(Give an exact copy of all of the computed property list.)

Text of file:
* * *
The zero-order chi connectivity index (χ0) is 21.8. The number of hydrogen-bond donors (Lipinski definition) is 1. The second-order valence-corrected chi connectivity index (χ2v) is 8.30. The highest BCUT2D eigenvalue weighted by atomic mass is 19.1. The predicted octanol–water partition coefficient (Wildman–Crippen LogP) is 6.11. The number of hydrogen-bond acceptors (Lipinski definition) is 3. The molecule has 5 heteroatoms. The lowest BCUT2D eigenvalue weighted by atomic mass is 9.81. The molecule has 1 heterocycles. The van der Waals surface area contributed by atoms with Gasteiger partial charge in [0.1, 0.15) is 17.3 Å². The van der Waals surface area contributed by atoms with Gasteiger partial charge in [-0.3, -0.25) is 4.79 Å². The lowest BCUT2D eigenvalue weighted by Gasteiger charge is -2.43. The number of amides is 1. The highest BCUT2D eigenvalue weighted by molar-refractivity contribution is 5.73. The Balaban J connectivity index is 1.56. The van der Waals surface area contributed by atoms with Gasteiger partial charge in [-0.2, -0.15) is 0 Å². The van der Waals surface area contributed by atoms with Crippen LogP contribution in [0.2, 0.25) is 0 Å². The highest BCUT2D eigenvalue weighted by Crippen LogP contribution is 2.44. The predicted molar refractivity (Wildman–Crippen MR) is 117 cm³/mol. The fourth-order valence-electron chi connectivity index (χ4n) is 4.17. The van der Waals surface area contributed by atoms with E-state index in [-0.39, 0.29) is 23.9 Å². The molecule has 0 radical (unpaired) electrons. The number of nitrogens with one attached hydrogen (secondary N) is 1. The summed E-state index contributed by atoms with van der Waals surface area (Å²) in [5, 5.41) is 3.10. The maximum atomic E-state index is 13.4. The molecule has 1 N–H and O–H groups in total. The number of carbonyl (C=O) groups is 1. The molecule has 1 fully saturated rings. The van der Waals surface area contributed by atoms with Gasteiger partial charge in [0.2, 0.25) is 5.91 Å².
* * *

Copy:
The zero-order chi connectivity index (χ0) is 21.8. The number of hydrogen-bond donors (Lipinski definition) is 1. The second-order valence-corrected chi connectivity index (χ2v) is 8.30. The highest BCUT2D eigenvalue weighted by atomic mass is 19.1. The predicted octanol–water partition coefficient (Wildman–Crippen LogP) is 6.11. The number of hydrogen-bond acceptors (Lipinski definition) is 3. The molecule has 5 heteroatoms. The lowest BCUT2D eigenvalue weighted by atomic mass is 9.81. The molecule has 1 heterocycles. The van der Waals surface area contributed by atoms with Gasteiger partial charge in [0.1, 0.15) is 17.3 Å². The van der Waals surface area contributed by atoms with Gasteiger partial charge in [-0.3, -0.25) is 4.79 Å². The lowest BCUT2D eigenvalue weighted by Gasteiger charge is -2.43. The number of amides is 1. The highest BCUT2D eigenvalue weighted by molar-refractivity contribution is 5.73. The Balaban J connectivity index is 1.56. The van der Waals surface area contributed by atoms with Gasteiger partial charge in [-0.2, -0.15) is 0 Å². The van der Waals surface area contributed by atoms with Crippen LogP contribution in [0.2, 0.25) is 0 Å². The highest BCUT2D eigenvalue weighted by Crippen LogP contribution is 2.44. The predicted molar refractivity (Wildman–Crippen MR) is 117 cm³/mol. The fourth-order valence-electron chi connectivity index (χ4n) is 4.17. The van der Waals surface area contributed by atoms with E-state index in [-0.39, 0.29) is 23.9 Å². The molecule has 0 radical (unpaired) electrons. The number of nitrogens with one attached hydrogen (secondary N) is 1. The summed E-state index contributed by atoms with van der Waals surface area (Å²) in [5, 5.41) is 3.10. The maximum atomic E-state index is 13.4. The molecule has 1 N–H and O–H groups in total. The number of carbonyl (C=O) groups is 1. The molecule has 1 fully saturated rings. The van der Waals surface area contributed by atoms with Gasteiger partial charge in [0.2, 0.25) is 5.91 Å².